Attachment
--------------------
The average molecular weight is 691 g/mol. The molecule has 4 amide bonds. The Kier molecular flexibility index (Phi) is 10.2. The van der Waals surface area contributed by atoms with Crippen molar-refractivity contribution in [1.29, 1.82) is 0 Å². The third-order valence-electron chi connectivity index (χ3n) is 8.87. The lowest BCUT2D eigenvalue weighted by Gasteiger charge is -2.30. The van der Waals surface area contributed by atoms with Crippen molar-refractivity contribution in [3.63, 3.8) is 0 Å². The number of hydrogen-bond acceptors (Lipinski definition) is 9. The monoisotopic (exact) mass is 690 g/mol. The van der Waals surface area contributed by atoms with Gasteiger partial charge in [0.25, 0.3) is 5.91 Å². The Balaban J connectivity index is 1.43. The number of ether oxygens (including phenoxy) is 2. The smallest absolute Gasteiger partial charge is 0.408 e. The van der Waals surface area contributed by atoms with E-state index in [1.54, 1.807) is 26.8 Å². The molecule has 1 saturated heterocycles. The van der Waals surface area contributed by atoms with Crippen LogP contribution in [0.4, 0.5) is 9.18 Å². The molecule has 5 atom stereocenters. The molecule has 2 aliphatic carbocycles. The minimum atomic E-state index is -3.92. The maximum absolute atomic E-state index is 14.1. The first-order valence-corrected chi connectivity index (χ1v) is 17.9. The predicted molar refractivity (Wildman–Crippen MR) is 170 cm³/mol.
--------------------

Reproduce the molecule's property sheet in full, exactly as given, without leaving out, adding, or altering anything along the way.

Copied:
The average molecular weight is 691 g/mol. The molecule has 4 amide bonds. The Kier molecular flexibility index (Phi) is 10.2. The van der Waals surface area contributed by atoms with Crippen molar-refractivity contribution in [1.29, 1.82) is 0 Å². The third-order valence-electron chi connectivity index (χ3n) is 8.87. The lowest BCUT2D eigenvalue weighted by Gasteiger charge is -2.30. The van der Waals surface area contributed by atoms with Crippen molar-refractivity contribution in [3.63, 3.8) is 0 Å². The number of hydrogen-bond acceptors (Lipinski definition) is 9. The monoisotopic (exact) mass is 690 g/mol. The van der Waals surface area contributed by atoms with Gasteiger partial charge in [0.25, 0.3) is 5.91 Å². The Balaban J connectivity index is 1.43. The number of ether oxygens (including phenoxy) is 2. The smallest absolute Gasteiger partial charge is 0.408 e. The van der Waals surface area contributed by atoms with E-state index in [1.54, 1.807) is 26.8 Å². The molecule has 1 saturated heterocycles. The van der Waals surface area contributed by atoms with Crippen LogP contribution in [0.4, 0.5) is 9.18 Å². The molecule has 5 atom stereocenters. The molecule has 2 aliphatic carbocycles. The minimum atomic E-state index is -3.92. The maximum absolute atomic E-state index is 14.1. The first-order valence-corrected chi connectivity index (χ1v) is 17.9. The predicted molar refractivity (Wildman–Crippen MR) is 170 cm³/mol.